Writing Slowly

Writing slowly
Writing slowly

This morning I wrote a long blog post about how I used writing, art, yoga and meditation to overcome Postnatal Depression.

I've been meaning to write that particular story for a while now, but I kept avoiding it. It's like my mother's death. I haven't written about that either. Instead, I veer off into more enjoyable, and sometimes more intellectual, experiences that I can share with my words.

But at 5 am this morning, with the rain tapping steadily against the window, announcing yet another grey, dreary day, I hammered out the first draft. With each new paragraph, my irritation and discomfort increased. I haven't read over that deeply honest purge onto the page yet - when I was done I simply closed the laptop and headed to the kitchen for another cup of tea.

But writing about Postnatal Depression, and sifting through my memories of that period in my life, which was difficult for many reasons, has left me with an unpleasant aftertaste.

I found myself unable to focus today, feeling well and truly uninspired and flat. I felt like simply floating around for a while, not having to create anything - with words or paint or even just in my imagination. No thinking at all.

Perhaps writing a long story about a not-so-nice part of one's life is like overeating on a Sunday lunch. Now I need an afternoon nap to digest the residue of drenching up those emotions, experiences and memories.

Natalie Goldberg, in her book Wild Mind, talks about writing slowly, so that we can go deeper into the topics that require it of us.

"...there is a quiet place in us, below our hip personality that is connected to our breath, our words, and our death.... That is where the best writing comes from and we must connect with it in order to write well."

It's not okay for me to write about healing from Postnatal Depression (or the death of my mother) in a superficial or glib manner. That's approaching the sensitive matter from a place of fear, which leads to the kind of writing that only scratches the surface of the topic and doesn't serve anyone.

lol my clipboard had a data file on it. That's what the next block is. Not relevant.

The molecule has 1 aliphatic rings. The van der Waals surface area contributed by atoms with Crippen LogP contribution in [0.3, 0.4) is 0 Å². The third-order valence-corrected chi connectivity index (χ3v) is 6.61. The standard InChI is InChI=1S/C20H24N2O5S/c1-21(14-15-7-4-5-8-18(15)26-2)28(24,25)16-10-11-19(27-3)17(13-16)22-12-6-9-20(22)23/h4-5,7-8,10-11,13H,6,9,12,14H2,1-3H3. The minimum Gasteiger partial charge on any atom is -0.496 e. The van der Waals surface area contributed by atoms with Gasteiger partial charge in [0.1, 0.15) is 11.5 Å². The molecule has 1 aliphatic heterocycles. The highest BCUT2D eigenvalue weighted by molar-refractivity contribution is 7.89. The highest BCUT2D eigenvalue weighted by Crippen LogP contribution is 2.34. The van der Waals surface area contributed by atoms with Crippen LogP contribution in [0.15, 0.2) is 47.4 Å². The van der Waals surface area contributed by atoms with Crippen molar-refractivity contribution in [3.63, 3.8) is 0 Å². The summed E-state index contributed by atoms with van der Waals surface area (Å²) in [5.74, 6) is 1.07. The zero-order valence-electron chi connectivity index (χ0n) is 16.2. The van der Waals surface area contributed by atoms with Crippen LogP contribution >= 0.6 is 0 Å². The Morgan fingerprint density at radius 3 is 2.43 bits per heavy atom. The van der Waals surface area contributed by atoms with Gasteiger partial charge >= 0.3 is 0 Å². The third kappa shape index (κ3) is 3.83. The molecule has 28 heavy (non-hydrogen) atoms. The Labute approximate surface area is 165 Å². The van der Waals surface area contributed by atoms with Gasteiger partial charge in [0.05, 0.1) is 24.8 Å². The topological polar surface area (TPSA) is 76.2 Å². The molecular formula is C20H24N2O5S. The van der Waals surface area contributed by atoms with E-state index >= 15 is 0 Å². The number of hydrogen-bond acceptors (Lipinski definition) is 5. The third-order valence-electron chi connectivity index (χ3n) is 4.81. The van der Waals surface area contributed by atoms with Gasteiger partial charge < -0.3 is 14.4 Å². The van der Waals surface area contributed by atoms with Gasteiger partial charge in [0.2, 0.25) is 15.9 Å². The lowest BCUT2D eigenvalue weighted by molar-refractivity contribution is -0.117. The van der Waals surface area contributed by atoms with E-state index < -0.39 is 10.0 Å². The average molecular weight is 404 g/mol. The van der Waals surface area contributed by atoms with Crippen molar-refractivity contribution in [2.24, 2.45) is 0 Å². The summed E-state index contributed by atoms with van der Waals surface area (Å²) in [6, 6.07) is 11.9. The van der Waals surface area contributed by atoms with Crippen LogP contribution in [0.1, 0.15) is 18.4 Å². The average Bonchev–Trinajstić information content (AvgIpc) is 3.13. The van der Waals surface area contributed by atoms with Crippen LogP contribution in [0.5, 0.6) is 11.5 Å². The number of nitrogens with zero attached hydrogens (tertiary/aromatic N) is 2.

For a topic such as this, she says, I have to sit with it, slow down and dig deep into the memories and emotions that will make the piece appeal to the human side of anyone, anywhere in the world. Only then I do it justice.

"How much have I digested everything that I know and am, so when I write a sentence it comes out silent? What I mean by silent is that it communicates directly to your heart and mind, and there aren't any squeaky words that don't fit, words that are afraid."

Anything less than that reminds me of fast-food - a cheap, drive-through read of the kind that we have too much of already and that doesn't do anyone any good.

So - for now, I am sitting with the piece on Postnatal Depression, saved in my drafts, and trying to figure out how to write slowly. Or, since Natalie says it so much better,

"When I write about the death of my mother, that death shouldn't bolt upright like a rodeo horse and run out of the sentence. Instead, I should fully digest my mother's death and lay it silently on the page."

Perhaps one day, when I have fully digested many of my life's experiences, including the violent death of my mother and overcoming Postnatal Depression, I will be able to write slowly and deeply about it and lay it silently on the page to be of service to anyone who reads it.

Do you know how to write slowly when it comes to your sensitive topics? Please share - I'd love to know how, and I'm sure others would too.

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